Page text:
In the novel Angels and Avalon, Catherine Milos uses vivid language to deliver a story that seems to have been written with a feminine reader in mind. The main character is introduced as a young princess with magical qualities who has been imprisoned her whole life, but has somehow managed to escape. The storyline is structured in short chapters that jump between different perspectives. For instance, chapter two is centered around The Goddess. Despite the fact that she is forbidden to create without the other gods, she creates a land called Avalon, which she conceals. To complete the land, Goddess transports the princess to live there, and names her Adamina.
Milos draws upon paganism, monotheistic religions, and mythology, with Avalon representing a sort of garden of Eden, a new and fertile world. Adamina becomes the first priestess of The Goddess, and quickly learns to hunt and gather, grow a garden, shear sheep, and weave. With a goddess to guide Adamina, an owl to advocate for her, and an angel to provide food, clothing, shelter, and an undying fire, the story is a little too perfect. When Adamina eventually gets lonely, The Goddess guides a ship with men and one woman, named Pagan, to Avalon to keep Adamina company. Pagan agrees to stay if she can have a house built, and send away now and again for supplies. The house becomes filled with priestesses and children. Over time, a port village is created. The author keeps the action moving along with plenty of perspective shifts and by skipping forward in time.
As the angels learn about the existence of Avalon, they begin to appear there. By this time, Adamina has grown into a woman, and has met retired angel Gabriel, who is the one who has been watching over her. Then angel Uriel shows up and blackmails her, asking her hand in marriage in exchange for not telling God that Avalon exists. It is well known that Avalon would be destroyed if God knew about it. At this time, Gabriel’s feelings for Adamina become clear, but they are unable to stop the wedding. Uriel’s motive for marrying her is to produce a male child, which he thinks will be the first new archangel. Uriel teams up to this end with Lucifer, who is after Adamina’s power.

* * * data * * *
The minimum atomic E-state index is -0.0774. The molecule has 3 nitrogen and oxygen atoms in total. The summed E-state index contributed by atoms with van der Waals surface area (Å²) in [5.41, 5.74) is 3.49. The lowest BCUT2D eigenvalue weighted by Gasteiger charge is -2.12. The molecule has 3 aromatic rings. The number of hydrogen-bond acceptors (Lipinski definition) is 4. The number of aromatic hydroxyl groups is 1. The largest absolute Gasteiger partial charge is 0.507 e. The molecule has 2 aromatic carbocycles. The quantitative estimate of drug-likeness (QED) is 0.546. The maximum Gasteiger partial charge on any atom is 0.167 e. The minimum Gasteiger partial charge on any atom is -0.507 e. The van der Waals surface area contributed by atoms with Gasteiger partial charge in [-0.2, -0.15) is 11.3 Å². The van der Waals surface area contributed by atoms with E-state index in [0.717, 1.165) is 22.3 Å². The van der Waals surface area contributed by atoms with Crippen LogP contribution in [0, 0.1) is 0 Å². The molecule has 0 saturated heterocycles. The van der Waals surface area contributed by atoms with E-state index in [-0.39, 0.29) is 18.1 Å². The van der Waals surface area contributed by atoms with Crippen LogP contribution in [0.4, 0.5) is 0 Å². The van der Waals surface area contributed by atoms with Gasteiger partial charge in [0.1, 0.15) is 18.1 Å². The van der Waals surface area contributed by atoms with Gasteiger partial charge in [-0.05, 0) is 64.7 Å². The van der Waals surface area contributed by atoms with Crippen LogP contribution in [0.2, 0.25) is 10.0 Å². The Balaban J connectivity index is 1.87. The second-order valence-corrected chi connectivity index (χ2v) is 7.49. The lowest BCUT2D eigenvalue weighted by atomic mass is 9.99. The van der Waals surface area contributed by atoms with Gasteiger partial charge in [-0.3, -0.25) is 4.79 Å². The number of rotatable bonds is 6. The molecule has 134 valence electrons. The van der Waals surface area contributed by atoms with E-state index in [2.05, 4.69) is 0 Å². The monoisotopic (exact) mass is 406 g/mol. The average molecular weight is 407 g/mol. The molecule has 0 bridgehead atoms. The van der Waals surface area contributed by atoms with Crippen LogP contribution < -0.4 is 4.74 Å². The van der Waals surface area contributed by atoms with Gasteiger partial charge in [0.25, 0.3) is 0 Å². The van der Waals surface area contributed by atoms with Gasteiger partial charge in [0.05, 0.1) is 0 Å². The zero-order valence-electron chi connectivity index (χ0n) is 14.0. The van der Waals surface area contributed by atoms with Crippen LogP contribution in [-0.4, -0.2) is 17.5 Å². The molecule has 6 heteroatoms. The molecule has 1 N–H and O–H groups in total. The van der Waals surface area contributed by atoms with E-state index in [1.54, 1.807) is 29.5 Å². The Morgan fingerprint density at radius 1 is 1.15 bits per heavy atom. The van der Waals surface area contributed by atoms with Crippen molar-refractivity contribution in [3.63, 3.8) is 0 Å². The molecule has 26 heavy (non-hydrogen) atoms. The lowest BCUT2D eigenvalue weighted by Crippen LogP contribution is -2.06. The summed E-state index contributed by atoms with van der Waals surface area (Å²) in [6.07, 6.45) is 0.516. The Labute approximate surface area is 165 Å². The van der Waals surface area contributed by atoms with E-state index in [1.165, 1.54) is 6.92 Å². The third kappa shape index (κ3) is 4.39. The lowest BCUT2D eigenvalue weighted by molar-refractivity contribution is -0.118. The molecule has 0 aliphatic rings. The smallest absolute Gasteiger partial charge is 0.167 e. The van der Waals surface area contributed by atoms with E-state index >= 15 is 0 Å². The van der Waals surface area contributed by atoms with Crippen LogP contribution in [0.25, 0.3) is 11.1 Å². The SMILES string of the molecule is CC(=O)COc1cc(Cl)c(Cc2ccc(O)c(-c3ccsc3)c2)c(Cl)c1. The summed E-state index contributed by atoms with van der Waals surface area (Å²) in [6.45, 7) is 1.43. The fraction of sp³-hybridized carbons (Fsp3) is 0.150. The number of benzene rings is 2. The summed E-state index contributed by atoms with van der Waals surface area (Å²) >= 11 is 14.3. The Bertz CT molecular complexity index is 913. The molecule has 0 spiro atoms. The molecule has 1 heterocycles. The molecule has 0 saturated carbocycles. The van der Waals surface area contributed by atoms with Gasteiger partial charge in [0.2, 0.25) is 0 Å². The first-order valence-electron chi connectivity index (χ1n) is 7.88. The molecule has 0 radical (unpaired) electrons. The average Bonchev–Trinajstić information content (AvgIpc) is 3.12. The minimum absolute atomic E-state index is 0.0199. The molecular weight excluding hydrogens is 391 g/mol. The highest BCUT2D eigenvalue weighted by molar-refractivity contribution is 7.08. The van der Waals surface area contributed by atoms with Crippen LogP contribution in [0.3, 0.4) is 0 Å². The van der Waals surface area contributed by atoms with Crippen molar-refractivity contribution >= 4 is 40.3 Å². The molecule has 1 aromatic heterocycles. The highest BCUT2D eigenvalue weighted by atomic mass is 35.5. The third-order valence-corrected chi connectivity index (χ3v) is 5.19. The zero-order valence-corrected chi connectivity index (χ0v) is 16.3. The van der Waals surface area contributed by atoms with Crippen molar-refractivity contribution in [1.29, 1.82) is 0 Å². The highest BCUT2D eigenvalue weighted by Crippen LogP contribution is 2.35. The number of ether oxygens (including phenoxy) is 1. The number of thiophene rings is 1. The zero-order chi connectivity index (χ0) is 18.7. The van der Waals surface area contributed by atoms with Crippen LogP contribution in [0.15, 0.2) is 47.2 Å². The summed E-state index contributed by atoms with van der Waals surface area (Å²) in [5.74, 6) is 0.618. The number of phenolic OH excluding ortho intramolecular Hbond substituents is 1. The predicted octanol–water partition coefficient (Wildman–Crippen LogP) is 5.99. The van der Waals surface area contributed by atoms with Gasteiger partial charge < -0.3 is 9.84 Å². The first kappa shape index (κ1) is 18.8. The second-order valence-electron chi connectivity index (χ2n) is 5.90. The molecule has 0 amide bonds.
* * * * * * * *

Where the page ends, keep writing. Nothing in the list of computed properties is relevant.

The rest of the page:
The characters become more magical, fantastical, and sordid as the story moves forward. The story spans several lifetimes and hundreds of years, following the undying love between Adamina and Gabriel, as they are trapped in a cycle of love, devotion, obsession, and greed. For a self published book, the writing is fast paced and evocative, but as can be the case with self publishing, the work could have benefited by some capable proofreading to reduce the number of typos, word choice issues, and grammatical errors. These quibbles aside, Angels and Avalon makes for a gripping and exciting read. The characters in this first book are strong and endearing enough to sustain a trilogy.
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